As temperatures peaked at 90 degrees on the Vineyard last week, Blackwater Farm owner Debbie Farber worried about her chickens.

Tomatoes arrived early, reports Blackwater Farm. — Alison L. Mead

“Have you ever seen a chicken pant?” she said. “Chickens are not happy in this weather. I’m just trying to keep them cool and give them plenty of water. That’s all you can do.”

The pigs were having an easier time of things, wallowing deep in the mud to stay cool. “Pigs can’t sweat so they have to keep themselves in the mud,” she said. “They’re really not dirty animals at all. They get an unnecessary bad rap.”

A midsummer check with farmers across the Island found the predominant theme was the heat.

Ms. Farber’s tomatoes are two weeks early, but the lettuce that has been thriving through a cool spring and early summer is suddenly rotted and wilting.

Rusty Gordon at Ghost Island Farm in West Tisbury uses shade netting on leafy greens and in the greenhouses to protect the plants from the scorching sun. He uses it over arugula, salad greens and lettuce.

“Every spring we’re going to get a lot of rain and in the summer we’re going to get a drought, so I’m working a lot with the shade netting and trying to come up with a different method of growing through the summer,” Mr. Gordon said. “It’s expensive but you buy it once and have it forever.”

Your move, chickens. The heat is on. — Alison L. Mead

In addition to netting, Mr. Gordon is experimenting with 12 varieties of kale this year.

“It was such a big thing last year,” he said. Varieties include red and white Russian kale, red ursa, toscano and winter red.

Ask Lisa Fisher at Stannard Farms in West Tisbury how she feels about the weather this year and she’ll give you a raspberry.

“The bipolar weather you mean?” she said. “It’s hard to adjust . . . the weeds are winning and it’s too hot.”

Ms. Fisher is one of a handful of certified organic farmers on the Island, and battles her share of bugs and weeds. The heat has only worsened the pest issue, she said.

Her chickens are laying only every other day, and she said her arugula took a “thrashing” earlier this spring in the rain. Some of the other seedlings didn’t make it, also because of the rain. But the garlic scapes were long, green and tasty, sorrel was lush and haricots verts are coming in nicely. Tomatoes are also on the way.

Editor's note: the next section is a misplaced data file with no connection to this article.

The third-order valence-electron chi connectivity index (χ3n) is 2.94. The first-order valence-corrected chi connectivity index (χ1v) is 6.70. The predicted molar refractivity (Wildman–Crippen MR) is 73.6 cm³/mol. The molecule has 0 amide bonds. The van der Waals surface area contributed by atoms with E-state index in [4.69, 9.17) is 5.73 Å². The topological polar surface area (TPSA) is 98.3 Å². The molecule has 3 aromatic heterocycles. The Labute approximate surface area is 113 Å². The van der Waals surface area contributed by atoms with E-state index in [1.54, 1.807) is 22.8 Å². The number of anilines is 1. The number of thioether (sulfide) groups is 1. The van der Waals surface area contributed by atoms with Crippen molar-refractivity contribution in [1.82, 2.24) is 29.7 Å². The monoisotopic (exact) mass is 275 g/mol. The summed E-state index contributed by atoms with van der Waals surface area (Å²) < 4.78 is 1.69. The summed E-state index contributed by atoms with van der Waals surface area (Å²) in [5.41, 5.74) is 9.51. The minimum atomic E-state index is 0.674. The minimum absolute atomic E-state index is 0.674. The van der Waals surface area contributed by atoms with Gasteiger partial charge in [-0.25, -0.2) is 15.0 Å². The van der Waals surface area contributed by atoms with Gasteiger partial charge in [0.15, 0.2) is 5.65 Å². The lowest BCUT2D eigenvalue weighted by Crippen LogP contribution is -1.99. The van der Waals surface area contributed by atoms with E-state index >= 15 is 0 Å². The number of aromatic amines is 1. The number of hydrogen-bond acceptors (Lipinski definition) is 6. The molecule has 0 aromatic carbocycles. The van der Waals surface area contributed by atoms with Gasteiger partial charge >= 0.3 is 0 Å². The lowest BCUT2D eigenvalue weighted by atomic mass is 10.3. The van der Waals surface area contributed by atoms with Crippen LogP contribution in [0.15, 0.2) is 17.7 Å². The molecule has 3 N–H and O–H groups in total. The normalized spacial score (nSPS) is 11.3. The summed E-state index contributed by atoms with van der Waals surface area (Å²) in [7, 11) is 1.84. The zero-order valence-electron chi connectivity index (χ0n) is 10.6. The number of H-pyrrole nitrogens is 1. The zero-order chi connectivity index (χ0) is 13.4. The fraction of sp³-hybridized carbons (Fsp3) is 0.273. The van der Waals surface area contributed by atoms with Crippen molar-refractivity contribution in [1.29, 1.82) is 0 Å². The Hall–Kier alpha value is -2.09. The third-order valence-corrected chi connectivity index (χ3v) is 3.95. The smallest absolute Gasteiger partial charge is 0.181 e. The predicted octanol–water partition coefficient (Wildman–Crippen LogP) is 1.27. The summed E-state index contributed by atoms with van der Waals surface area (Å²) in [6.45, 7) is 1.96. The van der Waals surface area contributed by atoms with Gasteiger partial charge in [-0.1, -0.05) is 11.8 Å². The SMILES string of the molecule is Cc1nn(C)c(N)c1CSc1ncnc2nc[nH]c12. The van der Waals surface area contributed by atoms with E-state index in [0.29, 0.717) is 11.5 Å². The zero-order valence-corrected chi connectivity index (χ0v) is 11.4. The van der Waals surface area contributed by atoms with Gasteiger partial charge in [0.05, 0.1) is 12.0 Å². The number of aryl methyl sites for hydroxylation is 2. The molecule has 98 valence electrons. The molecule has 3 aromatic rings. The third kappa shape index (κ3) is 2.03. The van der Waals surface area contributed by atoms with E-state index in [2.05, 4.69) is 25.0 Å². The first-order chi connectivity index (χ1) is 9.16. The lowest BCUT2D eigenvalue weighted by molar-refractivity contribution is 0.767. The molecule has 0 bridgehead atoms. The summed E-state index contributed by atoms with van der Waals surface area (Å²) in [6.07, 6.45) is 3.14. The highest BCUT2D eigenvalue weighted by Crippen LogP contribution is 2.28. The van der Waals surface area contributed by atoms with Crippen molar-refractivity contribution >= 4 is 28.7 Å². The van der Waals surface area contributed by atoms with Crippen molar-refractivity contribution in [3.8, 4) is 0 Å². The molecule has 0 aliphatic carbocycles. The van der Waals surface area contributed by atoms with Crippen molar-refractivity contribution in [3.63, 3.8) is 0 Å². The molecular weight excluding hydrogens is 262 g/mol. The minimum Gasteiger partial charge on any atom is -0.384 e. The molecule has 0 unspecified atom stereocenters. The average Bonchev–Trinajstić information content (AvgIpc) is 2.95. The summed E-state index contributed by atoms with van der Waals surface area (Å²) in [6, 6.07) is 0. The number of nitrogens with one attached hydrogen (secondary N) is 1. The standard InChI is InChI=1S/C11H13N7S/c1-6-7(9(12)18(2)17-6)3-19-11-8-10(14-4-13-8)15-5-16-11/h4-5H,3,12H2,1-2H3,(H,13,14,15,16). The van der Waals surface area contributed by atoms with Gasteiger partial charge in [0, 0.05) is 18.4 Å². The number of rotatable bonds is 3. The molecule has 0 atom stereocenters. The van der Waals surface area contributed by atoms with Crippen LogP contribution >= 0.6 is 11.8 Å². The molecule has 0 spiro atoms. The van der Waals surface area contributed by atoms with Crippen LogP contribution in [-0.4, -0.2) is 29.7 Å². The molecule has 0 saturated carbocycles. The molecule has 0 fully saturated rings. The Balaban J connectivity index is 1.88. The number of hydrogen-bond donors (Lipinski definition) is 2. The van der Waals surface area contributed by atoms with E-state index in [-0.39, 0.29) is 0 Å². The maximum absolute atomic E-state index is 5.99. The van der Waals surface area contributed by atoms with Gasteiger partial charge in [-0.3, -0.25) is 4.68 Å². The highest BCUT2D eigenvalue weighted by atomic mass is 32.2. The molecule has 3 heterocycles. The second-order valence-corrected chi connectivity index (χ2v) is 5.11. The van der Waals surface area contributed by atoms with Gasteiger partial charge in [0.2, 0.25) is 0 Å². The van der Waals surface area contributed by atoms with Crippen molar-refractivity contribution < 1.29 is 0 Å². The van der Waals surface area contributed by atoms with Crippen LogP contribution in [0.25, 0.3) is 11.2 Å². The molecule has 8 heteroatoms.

“We’ll keep at it as best we can,” she said with the can-do attitude prevalent among Island farmers.

Lisa Fisher at Stannard Farms calls recent weather “bipolar.” — Alison L. Mead

Jefferson Munroe of the Good Farm in Vineyard Haven is raising 2,500 meat chickens this year and said the heat has been a struggle.

“The heat wave was tough for them; we spend more time giving them water, but we haven’t installed any air conditioning units yet,” he smiled. “We’re thinking about it.”

Mr. Munroe also is raising pheasants and turkeys.

At Morning Glory Farm in Edgartown, Simon Athearn said some crops have been slow to come in due to the rain.

“We don’t even have pink tomatoes in the field,” Mr. Athearn said, though the farm has been picking greenhouse tomatoes for several weeks.

Morning Glory corn is in, but that, too, has been affected by the rain. They will be picking corn nearly daily from now on. Mr. Athearn said he was concerned that successive plantings would all come at once after the heat wave, but it appears that is not the case.

So far, so good: basil is harvested and ready to eat. — Alison L. Mead

The farm has its own cultivated blueberries coming in this week and Mr. Athearn said he expects it to be a good year for peaches. The farm is growing shallots for the first time this year. Harvested this week, they were curing in the barn and will be available this weekend.

Mr. Athearn had good things to say about green things.

“Green beans seem perfection this year,” he said, and “we’ve had phenomenal lettuce all the way through.” The farm is growing a new kind of salad lettuce this year, called Salad Nova. A normal head of lettuce has 43 leaves; this breed has 143 leaves.

Perfect for a salad mix, the tiny lettuce leaves have “robust coloring” and the “flavor of a full-grown lettuce head,” Mr. Athearn said.

“We’re really proud of it,” he said. “It’s selling out the door.”

This column is meant to reflect all aspects of agriculture and farm life on the Vineyard. Remy Tumin may be reached at 508-627-4311, extension 120, or email